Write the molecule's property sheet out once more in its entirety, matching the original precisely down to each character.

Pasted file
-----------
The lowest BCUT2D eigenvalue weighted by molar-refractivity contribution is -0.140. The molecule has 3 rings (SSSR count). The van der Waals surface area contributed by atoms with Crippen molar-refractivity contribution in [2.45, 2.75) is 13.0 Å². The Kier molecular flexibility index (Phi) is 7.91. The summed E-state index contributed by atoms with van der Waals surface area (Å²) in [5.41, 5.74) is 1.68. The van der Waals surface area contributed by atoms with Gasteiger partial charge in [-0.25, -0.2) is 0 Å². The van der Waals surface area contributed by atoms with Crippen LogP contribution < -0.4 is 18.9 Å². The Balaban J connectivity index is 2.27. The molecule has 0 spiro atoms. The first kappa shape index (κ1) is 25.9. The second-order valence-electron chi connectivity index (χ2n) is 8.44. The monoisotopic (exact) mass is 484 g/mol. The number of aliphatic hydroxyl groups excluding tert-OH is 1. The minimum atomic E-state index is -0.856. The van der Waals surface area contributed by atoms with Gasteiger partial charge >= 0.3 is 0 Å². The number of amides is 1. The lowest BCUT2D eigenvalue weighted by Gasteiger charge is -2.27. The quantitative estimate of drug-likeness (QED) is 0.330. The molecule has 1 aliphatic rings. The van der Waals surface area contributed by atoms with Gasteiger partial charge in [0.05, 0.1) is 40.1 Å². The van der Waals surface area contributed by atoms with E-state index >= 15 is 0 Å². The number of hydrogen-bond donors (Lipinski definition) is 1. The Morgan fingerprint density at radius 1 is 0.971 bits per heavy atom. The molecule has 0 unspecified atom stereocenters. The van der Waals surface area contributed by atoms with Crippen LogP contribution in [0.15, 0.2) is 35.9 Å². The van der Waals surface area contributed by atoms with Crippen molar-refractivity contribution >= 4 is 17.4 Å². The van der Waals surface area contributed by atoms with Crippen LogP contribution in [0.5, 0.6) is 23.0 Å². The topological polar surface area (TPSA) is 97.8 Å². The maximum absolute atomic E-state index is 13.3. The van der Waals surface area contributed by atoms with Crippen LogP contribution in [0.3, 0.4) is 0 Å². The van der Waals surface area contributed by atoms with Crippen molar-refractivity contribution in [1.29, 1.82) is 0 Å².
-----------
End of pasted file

The lowest BCUT2D eigenvalue weighted by molar-refractivity contribution is -0.140. The molecule has 3 rings (SSSR count). The van der Waals surface area contributed by atoms with Crippen molar-refractivity contribution in [2.45, 2.75) is 13.0 Å². The Kier molecular flexibility index (Phi) is 7.91. The summed E-state index contributed by atoms with van der Waals surface area (Å²) in [5.41, 5.74) is 1.68. The van der Waals surface area contributed by atoms with Gasteiger partial charge in [-0.25, -0.2) is 0 Å². The van der Waals surface area contributed by atoms with Crippen LogP contribution < -0.4 is 18.9 Å². The Balaban J connectivity index is 2.27. The molecule has 0 spiro atoms. The first kappa shape index (κ1) is 25.9. The second-order valence-electron chi connectivity index (χ2n) is 8.44. The monoisotopic (exact) mass is 484 g/mol. The number of aliphatic hydroxyl groups excluding tert-OH is 1. The minimum atomic E-state index is -0.856. The van der Waals surface area contributed by atoms with Gasteiger partial charge >= 0.3 is 0 Å². The number of amides is 1. The lowest BCUT2D eigenvalue weighted by Gasteiger charge is -2.27. The quantitative estimate of drug-likeness (QED) is 0.330. The molecule has 1 aliphatic rings. The van der Waals surface area contributed by atoms with Gasteiger partial charge in [0.05, 0.1) is 40.1 Å². The van der Waals surface area contributed by atoms with E-state index >= 15 is 0 Å². The number of hydrogen-bond donors (Lipinski definition) is 1. The Morgan fingerprint density at radius 1 is 0.971 bits per heavy atom. The molecule has 0 unspecified atom stereocenters. The van der Waals surface area contributed by atoms with Crippen LogP contribution in [0.15, 0.2) is 35.9 Å². The van der Waals surface area contributed by atoms with Crippen molar-refractivity contribution >= 4 is 17.4 Å². The van der Waals surface area contributed by atoms with Crippen LogP contribution in [0.5, 0.6) is 23.0 Å². The topological polar surface area (TPSA) is 97.8 Å². The maximum absolute atomic E-state index is 13.3. The van der Waals surface area contributed by atoms with Crippen LogP contribution in [0.3, 0.4) is 0 Å². The van der Waals surface area contributed by atoms with Crippen molar-refractivity contribution in [1.29, 1.82) is 0 Å².